Graphically, Riptide is on par with the original game, which is to say that it looks good for the most part. The jungles, rivers, devastated dwellings and underground tunnels and caves are well detailed and offer some nice variety, though Banoi island felt a little more expansive in scope. As one would expect from a game focused on killing zombies, the bloody effects steal the show. Enemies react to how you attack them, with broken limbs hanging limply and geysers of blood being unleashed when you decapitate one of them. It’s blatantly over the top, but that’s part of the charm that the game exudes. It may lack the polish of a top-shelf action game, but given the fun factor, this is not a big drawback.

In the sound department, Riptide succeeds in filling your ears with constant zombie groans and squishy sounds, along with voice acting that is on par with the cheesiest of B movies. Each character has unique dialogue when interacting with both NPCs and the environment, and it’s a mish-mash if clichéd, expletive-filled rants and comically bad accents. At times, this is a source of comedy, as the ham-fisted dialogue makes it impossible to take the characters or their situations seriously. Other times, it’s a grating annoyance that will make you want to turn the volume down. The music is mostly muted ambient tunes that kick in during the more dramatic scenes. It’s ultimately serviceable but unremarkable.

While Riptide doesn’t excel in the graphics department, the game looks good overall. Unfortunately, this was offset somewhat by a high volume of glitches, bugs and other gameplay oddities that I encountered. The usual suspects are present: dancing corpses, disappearing quest objectives, objects and enemies getting stuck in the level geometry and a near-useless mini map. These hiccups happen far too often to go unnoticed, and these can lead to frustrating points where the game genuinely feels unfinished. The in-game mini map is perhaps the worst offender, with the waypoint marker and trail disappearing at random, and other times where the map gets confused and leads out into the middle of nowhere. These issues are likely to get patched post-launch, however they prove to be a noticeable drawback at this point.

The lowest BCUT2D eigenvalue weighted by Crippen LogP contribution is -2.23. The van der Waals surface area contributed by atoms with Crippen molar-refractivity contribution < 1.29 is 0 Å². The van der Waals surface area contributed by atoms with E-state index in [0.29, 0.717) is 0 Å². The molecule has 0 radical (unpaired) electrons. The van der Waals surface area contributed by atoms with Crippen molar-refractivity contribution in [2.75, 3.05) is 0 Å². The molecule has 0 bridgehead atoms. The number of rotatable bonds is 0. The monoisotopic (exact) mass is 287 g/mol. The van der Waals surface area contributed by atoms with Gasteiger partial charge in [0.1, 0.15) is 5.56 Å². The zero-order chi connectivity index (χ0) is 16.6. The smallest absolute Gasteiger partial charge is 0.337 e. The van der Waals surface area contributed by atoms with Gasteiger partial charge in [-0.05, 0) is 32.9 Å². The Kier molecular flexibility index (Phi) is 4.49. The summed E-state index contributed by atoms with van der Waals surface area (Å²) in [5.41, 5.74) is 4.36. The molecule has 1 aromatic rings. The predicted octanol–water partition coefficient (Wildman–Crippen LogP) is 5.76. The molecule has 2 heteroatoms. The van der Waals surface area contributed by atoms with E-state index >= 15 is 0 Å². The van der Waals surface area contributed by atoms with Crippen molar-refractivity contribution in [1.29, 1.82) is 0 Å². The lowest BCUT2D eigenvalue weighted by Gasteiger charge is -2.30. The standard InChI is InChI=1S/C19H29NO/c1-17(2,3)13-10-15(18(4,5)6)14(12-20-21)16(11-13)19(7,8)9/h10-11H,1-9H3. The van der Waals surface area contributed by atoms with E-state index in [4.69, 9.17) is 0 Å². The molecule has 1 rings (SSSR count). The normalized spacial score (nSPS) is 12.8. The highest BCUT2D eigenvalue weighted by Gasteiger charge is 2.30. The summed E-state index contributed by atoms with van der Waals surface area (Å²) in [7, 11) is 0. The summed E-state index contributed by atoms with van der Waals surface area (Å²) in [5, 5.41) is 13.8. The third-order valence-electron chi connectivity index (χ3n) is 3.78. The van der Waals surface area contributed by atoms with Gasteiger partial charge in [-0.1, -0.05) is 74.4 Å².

The fact that Riptide looks, feels and plays almost exactly the same as the original will obviously lead some to call it a glorified expansion rather than a full game. In many ways, this is true, however Riptide still packs the full experience. A lengthy campaign and addictive co-op makes the game worth a purchase for series fans, however it does nothing to win over its detractors. While I have pointed out many of the games flaws, I can say that the game delivers in one key area: fun factor. Slaying zombies and acquiring progressively more powerful weapons is where the real pleasure of the game lies. Get a few friends together and you’re in for hours of fun. Those who disliked the first game will have little incentive to delve into this, but for people like me who are fans, it’s a recommended purchase

Review at a glance:


+ Using your implement of choice to eviscerate waves of zombies is as gruesomely satisfying as ever.
+ The melee combat system is well developed, and you have a solid variety of weapons at your disposal.
+ The addictive cooperative gameplay is an absolute blast.
+ The RPG elements, such as levelling and weapon crafting system, help flesh out the experience and provide more depth.


– No notable improvements or innovations over the first game, making it a hard sell for non-series fans.
– The voice acting is laughably bad at best, gratingly annoying at worst.
– The mission variety is bogged down with fetch quests, which will become tiresome.
– Various glitches and bugs make the game feel unfinished at certain points.

Overall: 7/10

Dead Island: Riptide was developed by Techland and published by Deep Silver, and was released on April 25, 2013 for the Xbox 360, PlayStation 3 and PC.